Discussion in 'Builds and Fabricators Forum' started by ITLKSEZ, Aug 20, 2015.
Maybe that's the Focker gun...
I spent about 3 hours today with a torch to the frame horns. All the welding I did around them had left them less than straight. I knew this would need to be addressed eventually, but with nothing but a bumper and winch in that real estate, it wasn't critical for operation until now.
When I started, using the grill as a guide, the PS frame rail hooked hard to the right 3/8” and up 1/4”, and the DS rail hooked right 1/4” but was flat. (I had the clamp holding the rails parallel for reference and for expansion resistance.)
I also roughed out the parts for the winch plate/front crossmember. More on this tomorrow.
Also, the insulation, application roller, and 3-pin headlight sockets I ordered yesterday already arrived today.
That's what I almost posted... I thought I saw my name for a split second.
You know it will bug you ever day if you don't fix it now. It will be the only thing you see when walking near the jeep. Easy fix now. Do it.
I’m gonna have a whole lot more to fix by the time I’m done. If I fix every mistake as it happens, I’ll just be chasing my tail. Getting the cage in is going to require extensive paint fixes.
Eh - about the 4th trip offroad something will happen to the paint where that run wont be such a huge issue anymore...
This prototype is going off road?...
That’s not a run it’s a sag sheesh wait till it’s cured and plane the high spots off with a razor blade at a 90to the paint and buff it out.
Hey Rookie,.... that’s not a run. It’s called a flow check.
Winch mount/crossmember is 90% done. It still needs drain and mount holes.
The section on the right is capped off and will get another section of 2 x 4 x 1/8” tubing welded under it. They will be connected internally, and it will act as the vacuum reservoir. I offset the winch for this purpose, and also, the bumper will be the air tank, and I allowed the area next to the winch for room for the air fitting, and hand space to operate it.
The asymmetry is going to kill my wife.
yea - that asymmetry is a bit unnerving - the REP 8000 I run is asymmetrical, so even with a centered winch plate and mount, its longer on the motor side than the clutch side by about 1.5 inches. Good thing is I can't see it when i am driving. Heck, even the asymmetrical nature of the radiator behind the grill in the wagon bothers me....as do the seats in an intermediate cj5....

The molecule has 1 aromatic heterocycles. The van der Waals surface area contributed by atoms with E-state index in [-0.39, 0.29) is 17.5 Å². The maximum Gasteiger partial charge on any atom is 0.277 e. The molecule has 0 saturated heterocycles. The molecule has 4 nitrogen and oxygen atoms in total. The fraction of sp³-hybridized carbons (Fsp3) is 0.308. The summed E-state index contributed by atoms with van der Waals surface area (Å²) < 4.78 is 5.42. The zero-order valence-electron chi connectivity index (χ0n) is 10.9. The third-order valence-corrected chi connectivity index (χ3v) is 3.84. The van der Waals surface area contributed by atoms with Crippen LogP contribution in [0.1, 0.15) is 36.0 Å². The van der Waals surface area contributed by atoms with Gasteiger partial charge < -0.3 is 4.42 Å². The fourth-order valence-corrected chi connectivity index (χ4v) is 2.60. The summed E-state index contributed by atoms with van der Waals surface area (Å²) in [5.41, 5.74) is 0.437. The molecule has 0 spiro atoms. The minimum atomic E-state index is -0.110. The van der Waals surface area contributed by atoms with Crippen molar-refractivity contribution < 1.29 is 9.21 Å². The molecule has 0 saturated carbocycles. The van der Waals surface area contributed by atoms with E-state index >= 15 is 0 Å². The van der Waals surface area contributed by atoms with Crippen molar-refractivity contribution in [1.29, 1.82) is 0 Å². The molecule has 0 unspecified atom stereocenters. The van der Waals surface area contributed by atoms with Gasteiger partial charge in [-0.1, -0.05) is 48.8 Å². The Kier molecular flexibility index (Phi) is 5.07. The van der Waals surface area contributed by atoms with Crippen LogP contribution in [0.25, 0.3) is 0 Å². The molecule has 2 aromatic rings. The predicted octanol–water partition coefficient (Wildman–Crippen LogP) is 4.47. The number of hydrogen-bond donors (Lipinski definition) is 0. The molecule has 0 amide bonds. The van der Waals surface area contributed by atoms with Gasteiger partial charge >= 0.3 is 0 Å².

My entire drivetrain is offset pretty severely to the driver’s side to allow the exhaust to pass the clocked-flat T-case. Without a sway bar, this thing has some serious Jeep lean. Reason #3 for the offset.
I think it is/was OME that set-up their aftermarket lift, TJ coil springs a bit different on driver vs passenger side to compensate for some sort of lean. Don't remember the details, but it rode quite a bit higher on the driver side than the passenger (So we flipped the rear spring left to right to help balance it out - think it was a trick we found on the internet and its still running that way 10 years later with no issues). Anyway - I may have missed it 500 posts back - but do you have any designed differences in springs based on the drivetrain offset?
No, once everything is in this thing, it’s fairly level. But when the body and cage are out and the springs are still up in their “soft” range, it’s definitely noticeable. It doesn’t take much effort to get the sway bar to line up when in final form.
That being said, the front springs are squashing down pretty far, and the spring adjustments are maxed out. I was guessing when I built around these springs, and I guessed a little light. I might end up getting some heavier front springs. That would help the situation even more.
I was hoping I’d have enough money left at the end for some airbag helpers in the back. I’d love if I could put a dirt bike carrier on the back, but it would be riding on the bump stops, and heavier rear springs aren’t an option. It would be great to just pump up the rear and go.
The lug nuts, CV rebuild kit, and the wiring harness arrived today. I officially have enough to keep me busy for months.
I don’t know if anyone is interested, but I shot a video of a weld today. It’s 1/4” thick material, fully beveled on the top side. It’s a single pass with .030” wire. It’s hard to see, but in order to not blow through, I had to spread the heat around with a weave that was about 1 1/4” long. The resulting weld made bottom of the seam convex; over 100% penetration. I’m not showing off, just showing how, for anyone interested in technique. The weave pattern is hard to see, but it basically looks like a sideways pointy teardrop, with the point reaching further into the bevel with each weave, then backing up into the puddle to backfill. So the point of the teardrop penetrates through the seam, but then it is backed off before it blows through.
My eyes, my eyes...
Mine too! I am blinded!!
Don’t encourage him.
Separate names with a comma.